Cacti War Stories


Edited by Wiley "Tiny" Dodd
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Hock's Night Out

by Dave Muxo
1969/70

Hock's Night Out

by David N. Muxo

I remember one day we stopped humping early, maybe three or four in the afternoon. We hadn't had any contact for a while, and we were in the middle of nowhere, so we were not expecting any trouble. We put out security and dug fox holes, cut poles for overhead cover, filled sand bags and covered the poles. Then we put up our shelters by snapping two ponchos together and hanging them over a rope tied between two trees. This was all a daily routine, and we had gotten pretty good at doing all this fairly quickly.

The previous night it had been pretty dark out, almost no moon and cloudy. So we figured that it would be darker, with no moon. We ran string between the shelters and the fox holes, and between fox holes so that we could move around after dark without problem. Then we put out trip flares and claymore mines. It was still light, so after we ate we cleaned our M-16s (not everyone at once, of course). I'm sure that there was a red-haired guy, from Texas I think, in the fox hole with me, and Hock. "Red" (I can't remember his name) was new in country, and was nervous about making sure that his weapon was clean, because he had heard stories about the M-16 not working when it got dirty. Anyway, I checked it for him, and it was beautiful.

Night fell, and we bedded down for the night, with "Red" on guard in the fox hole. Hock and I went to sleep, I thought. Well, apparently Hock had forgotten to answer nature's call before we settled in. Before I go any farther I have to say a couple of things about Hock. He wasn't a bad guy, but he shouldn't have been a grunt. He couldn't move without making noise. If he had been an indian in the old west he would have died young. The fact that he survived and went home (way to go, Hock!) had to be the biggest stroke of luck during the war.

Well, it was quiet, too quiet. I was just about asleep, when I heard a shot. Even though I wasn't fully awake, I knew that it wasn't an ordinary shot. Didn't sound right somehow. It turned out that Hock had gone outside of the perimeter, in the dark, without making a sound... I'll let that sink in for a moment. Remember, this is Hock we're talking about. Somehow he got by "Red" on the way out without "Red" knowing about it. Once out there, Hock did his thing, and then realized that he didn't know where he was! It was so dark he got turned around and didn't know which way to go to get back. He panicked and started stumbling around and making so much noise that "Red" thought there was an attack in progress.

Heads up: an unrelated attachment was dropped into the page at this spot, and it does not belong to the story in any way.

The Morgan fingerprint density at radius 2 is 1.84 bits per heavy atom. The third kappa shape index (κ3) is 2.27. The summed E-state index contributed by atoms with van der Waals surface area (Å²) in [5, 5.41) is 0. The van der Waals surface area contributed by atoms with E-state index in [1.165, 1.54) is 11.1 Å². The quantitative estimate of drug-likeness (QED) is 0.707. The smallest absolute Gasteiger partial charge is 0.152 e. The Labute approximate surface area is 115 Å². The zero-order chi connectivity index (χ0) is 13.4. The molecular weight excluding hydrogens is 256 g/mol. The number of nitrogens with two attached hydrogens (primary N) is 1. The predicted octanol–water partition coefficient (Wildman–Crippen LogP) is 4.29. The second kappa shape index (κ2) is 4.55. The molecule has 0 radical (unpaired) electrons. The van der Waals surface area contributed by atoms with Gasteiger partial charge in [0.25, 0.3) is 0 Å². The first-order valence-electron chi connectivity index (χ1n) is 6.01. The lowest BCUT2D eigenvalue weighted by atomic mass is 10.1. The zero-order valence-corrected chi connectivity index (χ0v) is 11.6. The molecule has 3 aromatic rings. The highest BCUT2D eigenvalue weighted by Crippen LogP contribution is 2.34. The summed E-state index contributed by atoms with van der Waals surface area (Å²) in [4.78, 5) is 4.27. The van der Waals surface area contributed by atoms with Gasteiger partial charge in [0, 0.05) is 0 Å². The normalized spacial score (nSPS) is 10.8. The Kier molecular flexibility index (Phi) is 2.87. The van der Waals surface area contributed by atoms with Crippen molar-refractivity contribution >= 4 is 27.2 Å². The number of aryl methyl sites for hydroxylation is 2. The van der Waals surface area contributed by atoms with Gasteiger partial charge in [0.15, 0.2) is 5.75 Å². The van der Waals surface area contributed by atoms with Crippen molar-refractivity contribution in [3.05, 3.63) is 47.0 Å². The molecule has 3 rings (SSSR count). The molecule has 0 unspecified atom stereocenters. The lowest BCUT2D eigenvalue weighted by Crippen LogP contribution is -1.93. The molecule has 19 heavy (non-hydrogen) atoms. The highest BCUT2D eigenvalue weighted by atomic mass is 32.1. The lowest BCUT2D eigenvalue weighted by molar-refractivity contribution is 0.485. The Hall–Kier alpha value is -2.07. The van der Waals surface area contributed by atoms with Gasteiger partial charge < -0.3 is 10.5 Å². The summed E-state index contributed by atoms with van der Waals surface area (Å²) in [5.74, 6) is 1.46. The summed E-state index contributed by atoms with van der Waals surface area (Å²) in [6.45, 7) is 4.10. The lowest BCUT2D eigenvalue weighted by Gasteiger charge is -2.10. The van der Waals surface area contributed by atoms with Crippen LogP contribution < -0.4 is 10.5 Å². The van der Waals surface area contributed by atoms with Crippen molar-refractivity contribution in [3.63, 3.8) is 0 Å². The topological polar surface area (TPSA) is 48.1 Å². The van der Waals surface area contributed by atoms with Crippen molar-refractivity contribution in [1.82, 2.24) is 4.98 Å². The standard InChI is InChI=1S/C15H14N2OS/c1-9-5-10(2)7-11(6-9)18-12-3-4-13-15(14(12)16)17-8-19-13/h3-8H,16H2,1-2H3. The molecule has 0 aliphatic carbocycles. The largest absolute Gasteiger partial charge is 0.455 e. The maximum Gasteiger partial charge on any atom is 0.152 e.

"Red" had a round chambered already, so he fired. Well, if you know anything about the M-16 you know that the spent shell casing flies out to the right through a hole in the right side of the rifle after the bullet fires. So the right side is the weak side. Luckily most of us had our cheek on the left side, and that was the case with "Red". The right side of the rifle blew out, and the round never left the barrel. That's why it didn't sound right, but we didn't really know until the next morning how extensive the damage was to the weapon.

In the meantime, Hock had made it back to the foxhole without getting shot at by anyone else. I'm convinced that Hock would have been dead if the rifle hadn't blown up, because it turned out that he had only gone out a couple of yards. I don't think he was even out beyond the trip flares, because he didn't set any of them off.

End of story, right? Well, not quite. Seems that the Army, represented by the company CO, decided that the rifle had blown up because it was dirty. And it was dirty because "Red" hadn't kept it clean. They wanted to charge him $140.00 to replace it. I made a lot of noise about that, and swore up and down that the weapon had been cleaned that day. The CO decided not to charge him, but he was mad at me for a while. I didn't care. "Red" was one of my guys, and it was my job to take care of him, just as others had taken care of me. That's the way it was over there.